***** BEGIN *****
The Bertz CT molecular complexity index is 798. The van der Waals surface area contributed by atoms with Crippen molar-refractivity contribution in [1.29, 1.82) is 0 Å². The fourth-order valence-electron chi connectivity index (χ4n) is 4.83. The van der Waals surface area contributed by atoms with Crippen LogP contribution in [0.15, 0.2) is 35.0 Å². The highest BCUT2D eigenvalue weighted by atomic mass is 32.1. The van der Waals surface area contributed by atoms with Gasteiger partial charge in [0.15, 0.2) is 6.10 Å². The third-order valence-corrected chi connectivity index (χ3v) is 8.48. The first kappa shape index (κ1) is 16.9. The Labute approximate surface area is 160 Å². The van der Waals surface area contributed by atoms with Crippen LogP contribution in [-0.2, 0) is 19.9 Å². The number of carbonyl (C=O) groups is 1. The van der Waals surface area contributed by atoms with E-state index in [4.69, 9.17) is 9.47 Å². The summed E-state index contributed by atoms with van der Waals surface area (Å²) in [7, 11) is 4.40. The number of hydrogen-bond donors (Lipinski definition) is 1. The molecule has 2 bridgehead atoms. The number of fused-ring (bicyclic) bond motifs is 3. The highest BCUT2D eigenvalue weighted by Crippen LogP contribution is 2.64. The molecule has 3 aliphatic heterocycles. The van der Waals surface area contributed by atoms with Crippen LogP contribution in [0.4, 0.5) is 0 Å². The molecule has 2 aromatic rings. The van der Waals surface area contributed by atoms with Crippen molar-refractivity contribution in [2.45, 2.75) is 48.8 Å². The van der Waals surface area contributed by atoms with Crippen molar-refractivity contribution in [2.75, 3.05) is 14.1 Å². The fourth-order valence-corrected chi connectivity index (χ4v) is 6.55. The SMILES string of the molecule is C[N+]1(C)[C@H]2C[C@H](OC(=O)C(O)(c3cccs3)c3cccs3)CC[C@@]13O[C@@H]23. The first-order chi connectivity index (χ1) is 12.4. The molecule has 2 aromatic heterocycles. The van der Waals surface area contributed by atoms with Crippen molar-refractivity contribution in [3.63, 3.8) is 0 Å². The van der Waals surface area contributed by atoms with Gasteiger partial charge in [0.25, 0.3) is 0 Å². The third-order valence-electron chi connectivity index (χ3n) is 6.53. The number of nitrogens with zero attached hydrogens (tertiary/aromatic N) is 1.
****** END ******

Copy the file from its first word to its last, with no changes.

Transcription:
The Bertz CT molecular complexity index is 798. The van der Waals surface area contributed by atoms with Crippen molar-refractivity contribution in [1.29, 1.82) is 0 Å². The fourth-order valence-electron chi connectivity index (χ4n) is 4.83. The van der Waals surface area contributed by atoms with Crippen LogP contribution in [0.15, 0.2) is 35.0 Å². The highest BCUT2D eigenvalue weighted by atomic mass is 32.1. The van der Waals surface area contributed by atoms with Gasteiger partial charge in [0.15, 0.2) is 6.10 Å². The third-order valence-corrected chi connectivity index (χ3v) is 8.48. The first kappa shape index (κ1) is 16.9. The Labute approximate surface area is 160 Å². The van der Waals surface area contributed by atoms with Crippen LogP contribution in [-0.2, 0) is 19.9 Å². The number of carbonyl (C=O) groups is 1. The van der Waals surface area contributed by atoms with E-state index in [4.69, 9.17) is 9.47 Å². The summed E-state index contributed by atoms with van der Waals surface area (Å²) in [7, 11) is 4.40. The number of hydrogen-bond donors (Lipinski definition) is 1. The molecule has 2 bridgehead atoms. The number of fused-ring (bicyclic) bond motifs is 3. The highest BCUT2D eigenvalue weighted by Crippen LogP contribution is 2.64. The molecule has 3 aliphatic heterocycles. The van der Waals surface area contributed by atoms with Crippen LogP contribution in [0.4, 0.5) is 0 Å². The molecule has 2 aromatic rings. The van der Waals surface area contributed by atoms with Crippen molar-refractivity contribution in [2.45, 2.75) is 48.8 Å². The van der Waals surface area contributed by atoms with Crippen molar-refractivity contribution in [2.75, 3.05) is 14.1 Å². The fourth-order valence-corrected chi connectivity index (χ4v) is 6.55. The SMILES string of the molecule is C[N+]1(C)[C@H]2C[C@H](OC(=O)C(O)(c3cccs3)c3cccs3)CC[C@@]13O[C@@H]23. The first-order chi connectivity index (χ1) is 12.4. The molecule has 2 aromatic heterocycles. The van der Waals surface area contributed by atoms with Crippen molar-refractivity contribution in [3.63, 3.8) is 0 Å². The van der Waals surface area contributed by atoms with Gasteiger partial charge in [0.25, 0.3) is 0 Å². The third-order valence-electron chi connectivity index (χ3n) is 6.53. The number of nitrogens with zero attached hydrogens (tertiary/aromatic N) is 1.